The RTO – Part I

I’ve been Sunday driving without a license for a few weeks now. I’ve decided to change my ways, come clean and not be a scofflaw anymore… in contrast to at least some Indian parliamentarians. So yesterday, I went over to a driving school off of Old Madras Road to see what the process for getting a license would be like. I took my passport, FRO permit and all of my passport photos because I was certain that any driving school would want to make sure I was a legal resident here and Indians seem to want copious numbers of “snaps” for everything.

My driver made a phone call to a friend of his who lived near the driving school and had contacts there. This would make things go smoother and knowing somebody that knows somebody that knows somebody’s cousin-uncle always does here. So Wrenzo’s friend, another SAP driver himself, took me upstairs to the lady who ran the driving school. They spoke a lot in Kannada, she looked over my passport, FRO docs and examined my driver’s licenses (American and German). Once she ascertained that I would not need driving lessons, she told me that it would cost 1200 rupees instead of 3000. I had expected problems there and I had not expected that half a million miles of driving experience would make a difference. I was pleasantly proved wrong. Oh and the driving inspector was on duty, so I can go over and take care of handling that “test” paperwork.

So we went over to where they were doing the tests. This was surreal in its own right. There was a hundred people milling about, along with several cars with driving school logos. It turned out that Wrenzo’s friend knew the inspector, as we walked straight through the crowd to the inspector, who stopped to look at my documents, told us exactly what we needed to get photocopied… oh and he would meet us over at the parking lot for the regional transport officer (RTO) in ten minutes.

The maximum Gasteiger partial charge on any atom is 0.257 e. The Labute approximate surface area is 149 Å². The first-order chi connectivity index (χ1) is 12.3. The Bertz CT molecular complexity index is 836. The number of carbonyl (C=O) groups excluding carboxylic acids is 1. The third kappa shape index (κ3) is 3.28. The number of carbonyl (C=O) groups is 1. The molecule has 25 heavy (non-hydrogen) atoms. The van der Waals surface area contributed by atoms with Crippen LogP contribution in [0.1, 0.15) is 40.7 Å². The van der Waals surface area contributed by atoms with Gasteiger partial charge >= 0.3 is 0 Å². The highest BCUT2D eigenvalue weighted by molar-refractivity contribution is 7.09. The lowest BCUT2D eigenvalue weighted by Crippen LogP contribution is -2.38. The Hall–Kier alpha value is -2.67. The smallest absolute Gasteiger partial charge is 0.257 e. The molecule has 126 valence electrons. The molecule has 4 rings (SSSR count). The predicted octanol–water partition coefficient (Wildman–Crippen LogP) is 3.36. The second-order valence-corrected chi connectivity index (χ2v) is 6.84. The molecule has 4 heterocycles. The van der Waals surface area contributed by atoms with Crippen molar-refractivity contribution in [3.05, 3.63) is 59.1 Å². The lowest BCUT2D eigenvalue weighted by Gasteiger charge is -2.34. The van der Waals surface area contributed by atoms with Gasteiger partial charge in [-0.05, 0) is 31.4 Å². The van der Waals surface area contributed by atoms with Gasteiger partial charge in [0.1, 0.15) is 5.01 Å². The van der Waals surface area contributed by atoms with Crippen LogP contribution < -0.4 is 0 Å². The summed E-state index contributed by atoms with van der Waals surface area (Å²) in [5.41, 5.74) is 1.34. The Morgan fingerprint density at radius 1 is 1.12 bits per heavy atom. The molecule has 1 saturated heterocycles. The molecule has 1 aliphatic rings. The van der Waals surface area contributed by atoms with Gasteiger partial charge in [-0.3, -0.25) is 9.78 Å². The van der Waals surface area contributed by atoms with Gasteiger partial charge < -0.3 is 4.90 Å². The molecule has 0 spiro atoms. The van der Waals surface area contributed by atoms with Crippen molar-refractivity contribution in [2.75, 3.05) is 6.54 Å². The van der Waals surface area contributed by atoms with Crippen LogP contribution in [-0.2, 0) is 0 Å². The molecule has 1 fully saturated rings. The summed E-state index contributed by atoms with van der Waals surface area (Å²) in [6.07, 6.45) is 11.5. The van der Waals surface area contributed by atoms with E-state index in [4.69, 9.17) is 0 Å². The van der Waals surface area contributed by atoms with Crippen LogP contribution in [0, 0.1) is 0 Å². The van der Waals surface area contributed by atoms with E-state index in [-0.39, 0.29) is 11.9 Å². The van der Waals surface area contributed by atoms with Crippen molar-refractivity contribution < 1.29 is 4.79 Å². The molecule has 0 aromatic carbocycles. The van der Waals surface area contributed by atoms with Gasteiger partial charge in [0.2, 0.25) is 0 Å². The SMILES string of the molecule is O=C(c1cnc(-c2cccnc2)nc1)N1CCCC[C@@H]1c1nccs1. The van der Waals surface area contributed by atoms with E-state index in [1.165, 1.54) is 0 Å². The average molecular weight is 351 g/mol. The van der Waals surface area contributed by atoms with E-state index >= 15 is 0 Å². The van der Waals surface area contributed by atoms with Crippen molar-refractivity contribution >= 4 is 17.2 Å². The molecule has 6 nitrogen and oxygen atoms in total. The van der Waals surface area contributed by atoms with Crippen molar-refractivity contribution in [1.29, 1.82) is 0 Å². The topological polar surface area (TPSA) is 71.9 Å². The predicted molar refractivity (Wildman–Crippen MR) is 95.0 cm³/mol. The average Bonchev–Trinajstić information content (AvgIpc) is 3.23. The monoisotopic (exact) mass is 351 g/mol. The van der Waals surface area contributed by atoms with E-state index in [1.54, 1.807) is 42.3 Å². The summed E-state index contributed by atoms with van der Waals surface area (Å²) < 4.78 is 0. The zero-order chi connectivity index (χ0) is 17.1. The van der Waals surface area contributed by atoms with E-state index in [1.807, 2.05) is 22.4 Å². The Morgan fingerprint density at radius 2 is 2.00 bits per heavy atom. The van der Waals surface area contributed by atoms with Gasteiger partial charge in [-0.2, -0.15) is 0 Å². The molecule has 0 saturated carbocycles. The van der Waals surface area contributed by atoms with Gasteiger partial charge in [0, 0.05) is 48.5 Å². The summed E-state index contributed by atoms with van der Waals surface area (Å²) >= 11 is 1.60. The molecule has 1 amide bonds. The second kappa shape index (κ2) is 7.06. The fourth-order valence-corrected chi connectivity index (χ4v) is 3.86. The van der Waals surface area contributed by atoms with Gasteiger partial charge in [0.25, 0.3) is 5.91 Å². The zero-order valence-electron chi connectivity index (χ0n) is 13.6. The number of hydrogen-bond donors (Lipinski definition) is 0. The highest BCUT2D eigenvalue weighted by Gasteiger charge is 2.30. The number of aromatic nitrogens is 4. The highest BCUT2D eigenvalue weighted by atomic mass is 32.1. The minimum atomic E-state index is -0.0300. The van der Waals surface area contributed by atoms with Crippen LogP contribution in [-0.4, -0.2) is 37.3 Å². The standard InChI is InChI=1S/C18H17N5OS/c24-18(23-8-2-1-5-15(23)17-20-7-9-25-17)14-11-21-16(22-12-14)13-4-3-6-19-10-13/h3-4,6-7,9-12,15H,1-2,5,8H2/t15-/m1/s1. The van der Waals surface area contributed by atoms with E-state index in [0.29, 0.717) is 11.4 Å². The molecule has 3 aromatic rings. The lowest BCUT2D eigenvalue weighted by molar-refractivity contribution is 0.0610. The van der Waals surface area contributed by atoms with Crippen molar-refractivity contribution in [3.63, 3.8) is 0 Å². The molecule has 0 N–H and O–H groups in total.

It pays to know someone who knows someone it seems.

There were six shops ear the RTO office advertising Xerox – always color Xerox. Five naturally had broken machines and there was a crushing crowd at the sixth. We wanted to make three copies of everything as you never really know how many copies you’ll need. The power failed while making the third copy. I’m starting to accept power failures as an unremarkable part of life here; along with unruly traffic, cows in the street and tea that has the maximum possible concentration of sugar dissolved into it.

Then we met the inspector again. I sat in the back of his car as he filled out the portions of the application that the inspector should fill out. Then I filled out the parts that I was supposed to fill out. There was some consternation over my American (New Jersey) license as it does not explicitly say “auto” or “class B” anywhere on the back. It only says “Auto Driver’s License” on the front. Sorry guys, but the US is not party to the 1968 Vienna Road Rules Convention and the licenses there don’t have to follow that format. Eventually my German license satisfied them as it has a “class B” entry. The inspector then handed me a sheet with the Indian road signs (which are pretty much the same as the ones in Europe with a couple of differences; how no overtaking (passing) and one-way are designated) and said “study this”. I quickly memorized the two signs that were new to me.

I must say that sitting in the back of the inspector’s car doing this gave everything the feel of a mafia meeting and I expected suitcases of cash to start changing hands. It was kind of fun.

(to be continued in part II)


3 responses to “The RTO – Part I

  1. Pingback: The RTO - Part II « A Year In India

  2. what is qulification for RTO exam

  3. > what is qulification for RTO exam

    Having a puse and lining the pockets of the RTO officer seem to be it. I found out afterwards that most of the RS 6000 that I spent on my licence was probably bribe money.

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